Heidi Alexander, the shadow health secretary, commented: “This appears to be a cynical attempt to suppress bad news ahead of the Tory party conference. It makes a mockery of Tory claims to be committed to transparency in the NHS, and leaves Jeremy Hunt with very serious questions to answer. These figures must now be published in full as a matter of urgency.”
Monitor has officially denied any political pressure related to the publishing of figures.
But the issue once again underlines the funding challenges that the NHS will face in the coming years.
The foundation trust sector ended the year in deficit with over half of all foundation trusts losing money and a record one-fifth in breach of their licence according to health sector regulator Monitor’s annual report and accounts for 2014/15.
In his review of the year, Dr Bennett, Monitor’s chief executive, states that foundation trusts faced unprecedented demand for services, with a 6.5 percent growth in GP referrals and a 7.5 percent rise in ambulance calls.
“Experience has taught us that struggling trusts cannot resolve their difficulties alone: they need a concerted, long-term response from the various providers, commissioners and users of services who make up their local health economy,” he notes.
“Individual trusts, however, each need a reliable plan for the future and many are falling short on this. A review of trusts’ five-year strategic plans showed that only 30 percent would secure a sustainable future.”
The annual report also sets out how Monitor has developed capacity amongst foundation trusts to deal with the challenges they face and support them to prevent operational problems.
Dr Bennett continued: “Our priority has been to help local commissioners and providers redesign the way they deliver healthcare for longer-term sustainability while continuing to maintain their operational performance. All this has to be done by the sector in the face of increasing demand and constrained funding.”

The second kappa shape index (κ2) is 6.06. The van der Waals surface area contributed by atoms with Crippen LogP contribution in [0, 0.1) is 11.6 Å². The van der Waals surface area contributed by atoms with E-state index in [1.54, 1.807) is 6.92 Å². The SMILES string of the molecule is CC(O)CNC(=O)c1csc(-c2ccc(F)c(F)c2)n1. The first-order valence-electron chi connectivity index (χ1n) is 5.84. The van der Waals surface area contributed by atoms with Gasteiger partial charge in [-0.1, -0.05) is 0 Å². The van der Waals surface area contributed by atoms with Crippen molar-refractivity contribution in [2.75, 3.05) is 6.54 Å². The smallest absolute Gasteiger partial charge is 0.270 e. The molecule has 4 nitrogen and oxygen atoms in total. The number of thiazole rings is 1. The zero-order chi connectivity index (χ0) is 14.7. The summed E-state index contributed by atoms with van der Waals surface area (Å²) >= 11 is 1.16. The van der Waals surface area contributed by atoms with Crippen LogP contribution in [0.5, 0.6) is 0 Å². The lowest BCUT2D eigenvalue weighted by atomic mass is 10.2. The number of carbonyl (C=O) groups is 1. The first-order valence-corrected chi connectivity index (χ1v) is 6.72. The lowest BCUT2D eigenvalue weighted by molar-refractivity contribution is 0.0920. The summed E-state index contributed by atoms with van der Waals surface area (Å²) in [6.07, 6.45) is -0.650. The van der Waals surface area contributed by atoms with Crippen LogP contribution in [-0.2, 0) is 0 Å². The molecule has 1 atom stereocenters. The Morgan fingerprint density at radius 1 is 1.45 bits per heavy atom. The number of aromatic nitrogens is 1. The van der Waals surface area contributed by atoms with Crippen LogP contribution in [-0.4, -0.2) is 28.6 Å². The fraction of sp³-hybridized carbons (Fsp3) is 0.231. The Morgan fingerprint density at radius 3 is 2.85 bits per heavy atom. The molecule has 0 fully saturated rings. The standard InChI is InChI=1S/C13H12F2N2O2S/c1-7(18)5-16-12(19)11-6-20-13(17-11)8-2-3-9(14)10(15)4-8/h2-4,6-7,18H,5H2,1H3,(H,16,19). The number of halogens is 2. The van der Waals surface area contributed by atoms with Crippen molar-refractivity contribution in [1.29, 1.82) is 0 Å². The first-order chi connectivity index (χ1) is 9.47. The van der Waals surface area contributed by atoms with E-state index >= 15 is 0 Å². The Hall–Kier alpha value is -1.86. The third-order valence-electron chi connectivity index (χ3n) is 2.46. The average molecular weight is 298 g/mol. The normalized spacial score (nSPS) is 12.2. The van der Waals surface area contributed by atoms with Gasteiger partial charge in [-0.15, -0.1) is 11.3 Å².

NHS foundation trusts need to redouble their efforts to make efficiency savings and reduce a deficit that is close to £1bn this year the healthcare regulator Monitor has warned.
In addition to highlighting its concerns over the deficit, the regulator has also informed the 152 foundation trusts that they will come under increasing pressure unless they demonstrate faster improvements in productivity.
The latest forecast deficit from all foundation trusts for 2015/16 is £989m – a figure that Monitor considers “unaffordable.” To tackle the spiralling deficit, the regulator has pledged to clamp down further on poor financial and operational performance, including rating all foundation trusts on a sliding scale.
Speaking this week at the Healthcare Financial Management Association annual conference in Birmingham, Monitor’s chief executive Dr David Bennett said: “The NHS is in the difficult position of having to design its future at the same time as fixing its present”, said Dr Bennett. “The Five Year Forward View sets out a vision for how the NHS needs to change, but it is going to be hard work getting there, especially as we have a huge challenge on our hands right now.
“I recognise that just because deficits mostly sit with providers doesn’t mean they are the only NHS organisations that need to up their game. Nevertheless, current plans are unaffordable, and all providers have to make a major contribution to efficiency improvements, even those who aren’t currently forecasting to be in deficit. This means hospitals leaving no stone unturned, and adopting best and better practice everywhere; avoiding unnecessary expenditure, and adopting new ways of working.”